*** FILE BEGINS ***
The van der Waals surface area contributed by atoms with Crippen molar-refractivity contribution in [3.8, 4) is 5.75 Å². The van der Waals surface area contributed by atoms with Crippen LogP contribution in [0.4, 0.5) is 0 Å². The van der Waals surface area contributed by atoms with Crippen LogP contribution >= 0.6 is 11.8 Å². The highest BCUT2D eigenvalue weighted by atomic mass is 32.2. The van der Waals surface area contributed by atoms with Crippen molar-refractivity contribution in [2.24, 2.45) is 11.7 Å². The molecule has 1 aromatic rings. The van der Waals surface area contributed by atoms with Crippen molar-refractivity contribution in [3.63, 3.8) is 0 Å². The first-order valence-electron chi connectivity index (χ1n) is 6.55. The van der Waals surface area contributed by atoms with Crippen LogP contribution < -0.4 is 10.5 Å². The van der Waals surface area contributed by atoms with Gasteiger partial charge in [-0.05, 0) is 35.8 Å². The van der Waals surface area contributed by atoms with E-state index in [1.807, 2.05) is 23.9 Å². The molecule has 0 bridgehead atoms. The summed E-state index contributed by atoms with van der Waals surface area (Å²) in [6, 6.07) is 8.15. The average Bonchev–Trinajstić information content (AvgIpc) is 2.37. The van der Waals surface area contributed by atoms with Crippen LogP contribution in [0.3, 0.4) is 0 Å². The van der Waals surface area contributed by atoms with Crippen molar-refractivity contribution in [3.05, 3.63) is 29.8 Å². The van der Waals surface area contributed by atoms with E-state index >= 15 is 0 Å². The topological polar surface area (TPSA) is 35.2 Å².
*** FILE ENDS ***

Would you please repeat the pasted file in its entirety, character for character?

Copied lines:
The van der Waals surface area contributed by atoms with Crippen molar-refractivity contribution in [3.8, 4) is 5.75 Å². The van der Waals surface area contributed by atoms with Crippen LogP contribution in [0.4, 0.5) is 0 Å². The van der Waals surface area contributed by atoms with Crippen LogP contribution >= 0.6 is 11.8 Å². The highest BCUT2D eigenvalue weighted by atomic mass is 32.2. The van der Waals surface area contributed by atoms with Crippen molar-refractivity contribution in [2.24, 2.45) is 11.7 Å². The molecule has 1 aromatic rings. The van der Waals surface area contributed by atoms with Crippen molar-refractivity contribution in [3.63, 3.8) is 0 Å². The first-order valence-electron chi connectivity index (χ1n) is 6.55. The van der Waals surface area contributed by atoms with Crippen LogP contribution < -0.4 is 10.5 Å². The van der Waals surface area contributed by atoms with Gasteiger partial charge in [-0.05, 0) is 35.8 Å². The van der Waals surface area contributed by atoms with E-state index in [1.807, 2.05) is 23.9 Å². The molecule has 0 bridgehead atoms. The summed E-state index contributed by atoms with van der Waals surface area (Å²) in [6, 6.07) is 8.15. The average Bonchev–Trinajstić information content (AvgIpc) is 2.37. The van der Waals surface area contributed by atoms with Crippen LogP contribution in [0.3, 0.4) is 0 Å². The van der Waals surface area contributed by atoms with Crippen molar-refractivity contribution in [3.05, 3.63) is 29.8 Å². The van der Waals surface area contributed by atoms with E-state index >= 15 is 0 Å². The topological polar surface area (TPSA) is 35.2 Å².